6. Show appreciation.
Leaving a gratuity, sending a thank you card or offering a kind word are all typical ways to express our appreciation here in the United States. Showing appreciation in a different culture might require a new approach. In some cultures, for example, gift giving is very important. How do people where you're studying show their appreciation? Using the language appropriately, observing societal norms and expectations, and following established protocols can demonstrate your appreciation.
7. Involve your parents, but don't depend on them.
You've jumped over many hurdles to be where you are now, including sorting through piles of pre-departure paperwork, maintaining good grades, and careful academic planning. If you're like most students, your family has been very involved and helpful to you throughout this process. Our advice to you now is to view your family as advisors, mentors, or consultants but refrain from using them as assistants, secretaries or trouble shooters. How do local students seek support?
8. Culture shock is not bad.
Adjusting to a new culture certainly has its emotional ups and downs. Remember your first days abroad when everything was new, exciting, different and fascinating? After a while, it may become difficult to assimilate to the new culture maybe even difficult to know what is appropriate and what is not. Working through these challenges means that you are moving away from being a tourist toward having more meaningful engagement with the culture. As difficult as it can be, this is a time for you to consider your own values, assumptions and beliefs and to explore how they are being challenged by your new experiences. Keep in mind that adjustment depends largely on the individual, degree of cultural difference (and perceptions of similarity) and other situational factors.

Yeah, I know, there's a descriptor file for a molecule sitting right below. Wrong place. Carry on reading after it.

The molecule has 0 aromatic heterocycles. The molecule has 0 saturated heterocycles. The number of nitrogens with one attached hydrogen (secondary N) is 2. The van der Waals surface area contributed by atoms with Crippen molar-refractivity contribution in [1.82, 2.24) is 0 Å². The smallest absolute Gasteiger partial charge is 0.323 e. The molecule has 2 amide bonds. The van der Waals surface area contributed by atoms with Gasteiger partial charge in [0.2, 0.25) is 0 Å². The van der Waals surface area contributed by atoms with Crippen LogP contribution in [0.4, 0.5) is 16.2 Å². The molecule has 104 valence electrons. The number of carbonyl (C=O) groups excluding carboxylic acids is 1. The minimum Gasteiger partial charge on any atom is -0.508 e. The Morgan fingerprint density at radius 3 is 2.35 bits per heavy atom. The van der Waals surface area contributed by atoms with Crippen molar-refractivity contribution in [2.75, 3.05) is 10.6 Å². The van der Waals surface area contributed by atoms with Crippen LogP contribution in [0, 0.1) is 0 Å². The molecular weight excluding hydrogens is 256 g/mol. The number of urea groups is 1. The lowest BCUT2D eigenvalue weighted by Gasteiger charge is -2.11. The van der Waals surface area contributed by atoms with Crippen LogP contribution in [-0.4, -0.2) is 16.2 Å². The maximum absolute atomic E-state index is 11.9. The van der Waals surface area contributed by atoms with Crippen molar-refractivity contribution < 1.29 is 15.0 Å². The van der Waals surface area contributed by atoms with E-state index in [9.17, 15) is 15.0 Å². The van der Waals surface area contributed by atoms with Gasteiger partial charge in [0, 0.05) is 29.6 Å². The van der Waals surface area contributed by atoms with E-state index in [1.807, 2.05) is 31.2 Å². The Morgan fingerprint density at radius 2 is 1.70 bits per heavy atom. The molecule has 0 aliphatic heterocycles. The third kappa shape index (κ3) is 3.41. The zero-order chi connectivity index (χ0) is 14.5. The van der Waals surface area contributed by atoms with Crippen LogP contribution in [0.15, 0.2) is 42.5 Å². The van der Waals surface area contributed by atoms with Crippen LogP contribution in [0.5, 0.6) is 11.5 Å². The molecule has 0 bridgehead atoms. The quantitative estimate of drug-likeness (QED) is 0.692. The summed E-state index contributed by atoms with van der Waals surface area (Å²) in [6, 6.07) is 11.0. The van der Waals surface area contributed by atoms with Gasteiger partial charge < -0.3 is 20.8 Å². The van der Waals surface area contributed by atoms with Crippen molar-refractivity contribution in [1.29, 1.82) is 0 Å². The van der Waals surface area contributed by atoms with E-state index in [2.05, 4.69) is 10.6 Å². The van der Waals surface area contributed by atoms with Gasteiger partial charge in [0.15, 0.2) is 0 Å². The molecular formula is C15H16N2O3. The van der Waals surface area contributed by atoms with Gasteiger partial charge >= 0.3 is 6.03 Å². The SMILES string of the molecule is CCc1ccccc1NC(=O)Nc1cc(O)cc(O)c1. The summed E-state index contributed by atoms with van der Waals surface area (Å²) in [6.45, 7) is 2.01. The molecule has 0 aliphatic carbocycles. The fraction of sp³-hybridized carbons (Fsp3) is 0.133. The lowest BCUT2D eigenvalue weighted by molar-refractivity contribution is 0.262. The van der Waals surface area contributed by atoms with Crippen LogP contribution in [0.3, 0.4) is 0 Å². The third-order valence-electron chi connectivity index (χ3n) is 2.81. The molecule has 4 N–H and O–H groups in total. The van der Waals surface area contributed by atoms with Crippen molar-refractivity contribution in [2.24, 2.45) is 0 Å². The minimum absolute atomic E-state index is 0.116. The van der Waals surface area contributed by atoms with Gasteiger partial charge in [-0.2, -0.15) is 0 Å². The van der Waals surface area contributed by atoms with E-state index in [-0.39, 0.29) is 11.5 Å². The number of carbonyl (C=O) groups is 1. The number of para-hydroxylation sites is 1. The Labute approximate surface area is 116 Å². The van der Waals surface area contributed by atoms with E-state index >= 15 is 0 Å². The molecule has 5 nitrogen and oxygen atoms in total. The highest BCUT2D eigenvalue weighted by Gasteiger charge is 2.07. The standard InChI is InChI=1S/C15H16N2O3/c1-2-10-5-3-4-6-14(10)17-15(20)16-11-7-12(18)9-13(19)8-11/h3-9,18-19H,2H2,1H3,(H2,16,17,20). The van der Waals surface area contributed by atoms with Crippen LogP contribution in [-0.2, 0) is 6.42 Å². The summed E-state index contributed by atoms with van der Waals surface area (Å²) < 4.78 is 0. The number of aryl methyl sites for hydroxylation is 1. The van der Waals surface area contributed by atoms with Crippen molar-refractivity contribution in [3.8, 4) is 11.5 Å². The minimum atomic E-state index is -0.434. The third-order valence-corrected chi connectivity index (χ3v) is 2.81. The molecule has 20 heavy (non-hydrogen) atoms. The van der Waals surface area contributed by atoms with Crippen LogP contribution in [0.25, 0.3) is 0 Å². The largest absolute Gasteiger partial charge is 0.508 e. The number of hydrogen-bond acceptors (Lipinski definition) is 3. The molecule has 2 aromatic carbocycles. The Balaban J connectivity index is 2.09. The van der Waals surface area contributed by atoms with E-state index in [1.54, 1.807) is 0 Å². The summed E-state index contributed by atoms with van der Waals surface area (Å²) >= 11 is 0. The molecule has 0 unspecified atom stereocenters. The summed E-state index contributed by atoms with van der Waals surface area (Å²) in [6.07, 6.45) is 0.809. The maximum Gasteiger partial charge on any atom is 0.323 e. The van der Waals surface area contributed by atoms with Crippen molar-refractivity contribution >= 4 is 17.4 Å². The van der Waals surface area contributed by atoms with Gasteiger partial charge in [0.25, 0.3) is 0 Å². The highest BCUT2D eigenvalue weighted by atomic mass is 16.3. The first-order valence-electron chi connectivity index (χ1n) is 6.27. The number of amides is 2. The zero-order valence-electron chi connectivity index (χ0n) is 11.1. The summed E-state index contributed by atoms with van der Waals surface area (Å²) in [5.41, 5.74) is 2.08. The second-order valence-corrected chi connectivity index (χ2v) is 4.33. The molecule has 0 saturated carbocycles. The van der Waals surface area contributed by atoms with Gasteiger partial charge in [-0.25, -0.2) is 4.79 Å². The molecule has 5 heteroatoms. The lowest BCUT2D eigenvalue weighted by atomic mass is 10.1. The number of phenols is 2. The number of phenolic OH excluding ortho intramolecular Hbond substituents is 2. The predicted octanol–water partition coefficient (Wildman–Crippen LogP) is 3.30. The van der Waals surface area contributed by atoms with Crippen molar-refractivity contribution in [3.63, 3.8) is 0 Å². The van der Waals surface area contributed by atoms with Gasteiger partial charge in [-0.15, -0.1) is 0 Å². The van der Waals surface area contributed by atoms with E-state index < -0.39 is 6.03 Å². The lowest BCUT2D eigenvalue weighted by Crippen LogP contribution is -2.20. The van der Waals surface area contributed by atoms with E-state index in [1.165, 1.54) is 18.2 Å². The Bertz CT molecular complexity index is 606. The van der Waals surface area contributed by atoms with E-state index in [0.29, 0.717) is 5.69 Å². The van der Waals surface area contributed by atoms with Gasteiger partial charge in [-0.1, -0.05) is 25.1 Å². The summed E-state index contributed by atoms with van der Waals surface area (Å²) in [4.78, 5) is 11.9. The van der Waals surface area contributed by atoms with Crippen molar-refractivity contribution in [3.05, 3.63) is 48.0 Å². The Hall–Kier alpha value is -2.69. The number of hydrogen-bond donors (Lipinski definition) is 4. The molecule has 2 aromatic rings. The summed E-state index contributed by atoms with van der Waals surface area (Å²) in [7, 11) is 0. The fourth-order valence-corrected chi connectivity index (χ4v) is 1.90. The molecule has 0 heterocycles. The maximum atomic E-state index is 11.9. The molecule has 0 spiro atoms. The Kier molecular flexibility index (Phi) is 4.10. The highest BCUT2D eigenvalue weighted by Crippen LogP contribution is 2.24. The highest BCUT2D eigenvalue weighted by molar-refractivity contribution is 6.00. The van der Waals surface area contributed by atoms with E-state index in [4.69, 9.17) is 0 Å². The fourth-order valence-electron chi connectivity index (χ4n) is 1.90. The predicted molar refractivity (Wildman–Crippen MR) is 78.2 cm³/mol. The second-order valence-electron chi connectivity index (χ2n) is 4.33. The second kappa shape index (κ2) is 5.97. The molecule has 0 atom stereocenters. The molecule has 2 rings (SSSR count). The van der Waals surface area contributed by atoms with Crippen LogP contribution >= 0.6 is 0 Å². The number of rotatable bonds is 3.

9. Take the culutre as a subject of academic study.
Traveling, learning the local language, and pursuing outside social interests are just some of the many ways you can enjoy your time abroad. But keep in mind that your academic courses are also a great way to pursue in-depth knowledge of your host culture. Become a specialist in some area of the culture! Don't be satisfied by writing a paper on the contemporary politics of the place where you're studying and not interview a local politician, for example. If you're taking a regional economics course, be sure to visit one or two local businesses, a corporation and a non-profit organization. If you have the opportunity, don't miss out on studying alongside local students by enrolling directly in a local institution.
10. Develop a new perspective.
Quite often the most important things you need to know about a culture, no one ever tells you. Through time, experience and keen observation, however, you'll begin to discover the cultural knowledge people are using to organize their behavior. What values, attitudes and assumptions inform that behavior? Try to discover the worldviews of those in the host culture by putting aside your own predetermined notions of the way the world is or should be. Challenge your definitions of discrimination and prejudice. What significance do these issues have for those in the host culture?
Source of this section: Ogden, A. (2007, Winter). The view from the veranda: Understanding today's colonial student. Frontiers: The Interdisciplinary Journal of Study Abroad, 15, 35-56.